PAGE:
Use Specialized Search to Find Influencers that Other Engines Miss

Search engines do an excellent job of mining the Web as a whole, but if you want to focus on social media, you need to tap into one of the specialized search engines mentioned in the first issue of this newsletter series. You can find all the back issues here.

For blogs, the two most popular engines are Technorati and BlogPulse.You can perform searches with these sites the same way you would with Google or Yahoo, but the results will look very different.For one thing, both sites make an effort to index only social media sources, which they do with reasonable success. Both also take a stab at assessing the authority level of the blogs that they index.

Authority figures

Technorati does this with an authority ranking based upon the number of blogs linking to a web site in the last six months.There’s also a ranking metric that assesses the relative authority of a blog relative to all of the two million-plus blogs in Technorati’s database.

BlogPulse links to a profile page that lists a blogger’s recent activity, links from other blogs, posting activity and other bloggers that have similar interests.You can also track conversation threads for posts that generate a lot of activity.BlogPulse’s “Neighborhood” feature is one of its most interesting services.It attempts to identify authors who have similar interests based upon the words they use and where they link.Click the “Tools Overview” link to learn about these distinctive features.

Technorati indexes many more blogs then BlogPulse and includes photo and video results.Many bloggers also register themselves on Technorati and provide profiles and photos (BlogPulse doesn’t have this capability).This makes it easier to put a name with a face, which is useful information to have at hand when making contact with an influencer.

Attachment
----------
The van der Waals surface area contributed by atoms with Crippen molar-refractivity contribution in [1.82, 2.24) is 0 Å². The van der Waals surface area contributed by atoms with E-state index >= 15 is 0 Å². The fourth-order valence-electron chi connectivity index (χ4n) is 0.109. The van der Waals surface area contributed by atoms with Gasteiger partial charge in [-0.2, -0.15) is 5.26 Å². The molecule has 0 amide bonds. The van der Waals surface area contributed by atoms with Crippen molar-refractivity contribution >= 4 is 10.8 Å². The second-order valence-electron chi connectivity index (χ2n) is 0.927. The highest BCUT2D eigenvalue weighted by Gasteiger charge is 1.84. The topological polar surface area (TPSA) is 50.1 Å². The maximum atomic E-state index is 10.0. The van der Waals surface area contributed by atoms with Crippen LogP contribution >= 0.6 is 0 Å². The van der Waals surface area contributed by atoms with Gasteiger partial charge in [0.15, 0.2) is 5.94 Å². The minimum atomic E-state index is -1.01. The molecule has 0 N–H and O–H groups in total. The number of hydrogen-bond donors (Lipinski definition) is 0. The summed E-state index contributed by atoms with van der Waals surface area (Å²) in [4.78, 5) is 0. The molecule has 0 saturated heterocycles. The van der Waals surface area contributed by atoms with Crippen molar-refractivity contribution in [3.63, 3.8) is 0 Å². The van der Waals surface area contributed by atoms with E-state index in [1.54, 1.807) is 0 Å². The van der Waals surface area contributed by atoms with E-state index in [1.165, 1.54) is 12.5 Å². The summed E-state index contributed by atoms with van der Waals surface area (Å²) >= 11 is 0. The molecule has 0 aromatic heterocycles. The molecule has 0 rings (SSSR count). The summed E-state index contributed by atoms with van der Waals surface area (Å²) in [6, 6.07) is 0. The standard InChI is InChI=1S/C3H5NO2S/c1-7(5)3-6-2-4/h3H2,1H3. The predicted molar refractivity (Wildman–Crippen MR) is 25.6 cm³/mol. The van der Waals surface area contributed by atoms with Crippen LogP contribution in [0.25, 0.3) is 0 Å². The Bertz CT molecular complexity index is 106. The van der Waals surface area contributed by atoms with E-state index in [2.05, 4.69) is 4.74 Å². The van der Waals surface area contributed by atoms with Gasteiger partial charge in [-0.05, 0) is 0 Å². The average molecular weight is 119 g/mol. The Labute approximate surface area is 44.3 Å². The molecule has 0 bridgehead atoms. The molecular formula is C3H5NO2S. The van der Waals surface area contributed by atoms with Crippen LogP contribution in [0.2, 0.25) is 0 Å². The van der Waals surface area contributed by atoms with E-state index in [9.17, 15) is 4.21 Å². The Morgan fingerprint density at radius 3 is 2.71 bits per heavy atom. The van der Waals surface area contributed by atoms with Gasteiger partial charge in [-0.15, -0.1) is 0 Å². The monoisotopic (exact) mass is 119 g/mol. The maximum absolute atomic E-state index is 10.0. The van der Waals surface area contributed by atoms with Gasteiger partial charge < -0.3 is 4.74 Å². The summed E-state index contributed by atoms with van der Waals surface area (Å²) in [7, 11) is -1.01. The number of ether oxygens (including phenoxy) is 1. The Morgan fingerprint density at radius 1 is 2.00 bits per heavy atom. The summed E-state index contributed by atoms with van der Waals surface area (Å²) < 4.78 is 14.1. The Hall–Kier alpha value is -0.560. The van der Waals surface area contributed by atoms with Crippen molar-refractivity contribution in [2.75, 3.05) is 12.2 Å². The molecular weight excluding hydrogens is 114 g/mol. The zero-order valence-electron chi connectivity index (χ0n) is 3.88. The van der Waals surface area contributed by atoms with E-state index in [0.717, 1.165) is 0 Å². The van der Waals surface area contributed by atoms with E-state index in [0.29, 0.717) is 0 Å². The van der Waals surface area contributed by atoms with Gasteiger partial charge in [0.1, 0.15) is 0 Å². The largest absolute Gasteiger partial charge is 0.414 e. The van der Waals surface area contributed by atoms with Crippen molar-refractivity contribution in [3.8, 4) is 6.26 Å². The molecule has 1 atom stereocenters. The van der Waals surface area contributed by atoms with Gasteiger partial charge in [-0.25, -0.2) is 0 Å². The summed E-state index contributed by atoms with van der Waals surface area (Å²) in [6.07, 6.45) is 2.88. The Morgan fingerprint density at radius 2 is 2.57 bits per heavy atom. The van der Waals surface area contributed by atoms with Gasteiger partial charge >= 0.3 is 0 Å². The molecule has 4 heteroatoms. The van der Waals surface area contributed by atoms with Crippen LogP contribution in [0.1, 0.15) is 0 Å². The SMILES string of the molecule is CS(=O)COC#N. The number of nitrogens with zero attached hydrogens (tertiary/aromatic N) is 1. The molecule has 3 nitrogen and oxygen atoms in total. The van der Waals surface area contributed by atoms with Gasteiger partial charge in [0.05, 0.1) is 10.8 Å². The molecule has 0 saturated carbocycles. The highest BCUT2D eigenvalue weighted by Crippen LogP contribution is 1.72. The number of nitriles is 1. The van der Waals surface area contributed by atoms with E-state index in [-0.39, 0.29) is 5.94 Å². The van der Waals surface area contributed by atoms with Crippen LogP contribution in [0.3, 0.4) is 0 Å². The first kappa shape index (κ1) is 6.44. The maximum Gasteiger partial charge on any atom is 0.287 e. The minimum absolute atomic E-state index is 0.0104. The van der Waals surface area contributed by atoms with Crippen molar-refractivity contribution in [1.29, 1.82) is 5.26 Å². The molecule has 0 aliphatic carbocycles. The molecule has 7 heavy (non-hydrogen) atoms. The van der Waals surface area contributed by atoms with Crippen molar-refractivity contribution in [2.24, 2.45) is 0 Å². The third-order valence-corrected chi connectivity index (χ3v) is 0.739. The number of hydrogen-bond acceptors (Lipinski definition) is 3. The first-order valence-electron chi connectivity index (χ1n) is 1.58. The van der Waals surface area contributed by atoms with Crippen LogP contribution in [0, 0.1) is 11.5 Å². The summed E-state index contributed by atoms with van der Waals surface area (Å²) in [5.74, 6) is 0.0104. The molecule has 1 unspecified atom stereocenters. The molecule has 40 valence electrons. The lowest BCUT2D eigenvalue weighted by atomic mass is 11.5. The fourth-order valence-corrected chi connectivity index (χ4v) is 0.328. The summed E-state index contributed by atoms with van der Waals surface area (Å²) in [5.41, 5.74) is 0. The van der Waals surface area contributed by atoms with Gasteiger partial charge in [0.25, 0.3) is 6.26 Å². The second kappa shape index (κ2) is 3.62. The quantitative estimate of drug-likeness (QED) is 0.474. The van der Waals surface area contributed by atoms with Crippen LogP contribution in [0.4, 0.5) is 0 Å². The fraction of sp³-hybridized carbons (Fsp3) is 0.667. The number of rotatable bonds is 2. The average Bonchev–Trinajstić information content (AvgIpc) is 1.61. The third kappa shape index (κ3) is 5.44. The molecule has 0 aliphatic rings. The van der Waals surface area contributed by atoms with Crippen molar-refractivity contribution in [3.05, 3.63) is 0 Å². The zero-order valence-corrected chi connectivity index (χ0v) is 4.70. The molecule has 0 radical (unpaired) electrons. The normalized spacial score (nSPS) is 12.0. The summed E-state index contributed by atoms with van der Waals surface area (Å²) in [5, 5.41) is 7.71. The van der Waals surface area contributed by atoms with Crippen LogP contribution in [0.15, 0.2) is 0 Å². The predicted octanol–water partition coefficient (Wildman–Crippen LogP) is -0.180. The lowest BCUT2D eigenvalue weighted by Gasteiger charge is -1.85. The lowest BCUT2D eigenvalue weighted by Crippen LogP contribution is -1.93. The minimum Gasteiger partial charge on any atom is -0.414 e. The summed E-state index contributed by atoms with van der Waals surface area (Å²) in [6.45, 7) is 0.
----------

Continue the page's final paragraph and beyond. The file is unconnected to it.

Technorati also offers the option of viewing search results by authority level. Use this option to screen out spam and occasionally updated blogs. This can save you time. Going back to our example of the Quebec resort looking for travel-related influencers, we search on Quebec travel and find over 10,000 mentions on sites that Technorati says have “any authority.” However, there are less than 4,000 results on sites that are classified as having “a lot of authority.” Both services also offer the option of tracking mentions over time, which is useful in identifying topics that generate swirls of activity.

Tags add human element

Many blog search engines also track tags, which are keywords that authors associate with their content. Tags are useful to marketers because they are a sort of human-powered description engine. This can greatly narrow the list of results. For example, searching on Québec travel in Technorati delivers nearly 4,000 results. However, searching on Québec travel in blogs that describe themselves as being about travel turns up just 111 results. We’ll take a closer look at tags in a future issue.

As noted in the first article in this series, Technorati and BlogPulse aren’t your only options. There are dozens of blog-specific search engines that each have unique features. Subscriber Ed Vielmetti just introduced a new one to me this week, in fact. BoardReader indexes only message boards and discussion groups, which other search engines sometimes miss. Using Boardreader, I actually found a review of my book that I had never seen before!
Why not make it a goal to learn one new search engine every week? It won’t be a big time investment, and you’ll be amazed at the capabilities you’ll unlock.
0 replies

Leave a Reply

Want to join the discussion?
Feel free to contribute!

Leave a Reply

Your email address will not be published. Required fields are marked *